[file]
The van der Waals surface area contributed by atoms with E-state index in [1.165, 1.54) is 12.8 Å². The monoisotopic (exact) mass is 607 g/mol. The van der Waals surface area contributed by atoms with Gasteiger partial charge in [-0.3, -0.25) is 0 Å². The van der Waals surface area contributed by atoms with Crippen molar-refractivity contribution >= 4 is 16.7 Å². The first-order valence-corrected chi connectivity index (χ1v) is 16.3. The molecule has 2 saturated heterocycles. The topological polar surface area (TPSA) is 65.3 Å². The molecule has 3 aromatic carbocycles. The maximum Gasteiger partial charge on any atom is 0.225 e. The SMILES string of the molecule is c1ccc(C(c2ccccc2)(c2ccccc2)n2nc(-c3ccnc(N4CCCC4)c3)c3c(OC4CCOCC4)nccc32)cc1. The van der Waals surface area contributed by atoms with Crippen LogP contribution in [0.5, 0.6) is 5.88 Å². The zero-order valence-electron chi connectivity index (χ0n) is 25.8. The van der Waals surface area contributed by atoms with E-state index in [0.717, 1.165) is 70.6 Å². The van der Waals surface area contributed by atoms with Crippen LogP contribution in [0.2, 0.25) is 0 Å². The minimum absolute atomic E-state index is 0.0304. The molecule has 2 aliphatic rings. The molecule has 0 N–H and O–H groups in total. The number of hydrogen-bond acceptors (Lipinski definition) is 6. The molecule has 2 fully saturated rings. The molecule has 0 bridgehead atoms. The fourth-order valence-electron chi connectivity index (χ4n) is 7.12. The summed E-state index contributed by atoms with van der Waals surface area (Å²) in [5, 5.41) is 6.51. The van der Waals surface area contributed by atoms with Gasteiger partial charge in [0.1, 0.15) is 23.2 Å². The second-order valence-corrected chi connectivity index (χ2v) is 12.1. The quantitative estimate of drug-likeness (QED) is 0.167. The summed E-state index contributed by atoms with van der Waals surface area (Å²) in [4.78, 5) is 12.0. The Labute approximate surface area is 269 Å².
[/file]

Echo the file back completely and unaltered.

The van der Waals surface area contributed by atoms with E-state index in [1.165, 1.54) is 12.8 Å². The monoisotopic (exact) mass is 607 g/mol. The van der Waals surface area contributed by atoms with Gasteiger partial charge in [-0.3, -0.25) is 0 Å². The van der Waals surface area contributed by atoms with Crippen molar-refractivity contribution >= 4 is 16.7 Å². The first-order valence-corrected chi connectivity index (χ1v) is 16.3. The molecule has 2 saturated heterocycles. The topological polar surface area (TPSA) is 65.3 Å². The molecule has 3 aromatic carbocycles. The maximum Gasteiger partial charge on any atom is 0.225 e. The SMILES string of the molecule is c1ccc(C(c2ccccc2)(c2ccccc2)n2nc(-c3ccnc(N4CCCC4)c3)c3c(OC4CCOCC4)nccc32)cc1. The van der Waals surface area contributed by atoms with Crippen LogP contribution in [0.5, 0.6) is 5.88 Å². The zero-order valence-electron chi connectivity index (χ0n) is 25.8. The van der Waals surface area contributed by atoms with E-state index in [0.717, 1.165) is 70.6 Å². The van der Waals surface area contributed by atoms with Crippen LogP contribution in [0.2, 0.25) is 0 Å². The minimum absolute atomic E-state index is 0.0304. The molecule has 2 aliphatic rings. The molecule has 0 N–H and O–H groups in total. The number of hydrogen-bond acceptors (Lipinski definition) is 6. The molecule has 2 fully saturated rings. The molecule has 0 bridgehead atoms. The fourth-order valence-electron chi connectivity index (χ4n) is 7.12. The summed E-state index contributed by atoms with van der Waals surface area (Å²) in [5, 5.41) is 6.51. The van der Waals surface area contributed by atoms with Gasteiger partial charge in [0.1, 0.15) is 23.2 Å². The second-order valence-corrected chi connectivity index (χ2v) is 12.1. The quantitative estimate of drug-likeness (QED) is 0.167. The summed E-state index contributed by atoms with van der Waals surface area (Å²) in [4.78, 5) is 12.0. The Labute approximate surface area is 269 Å².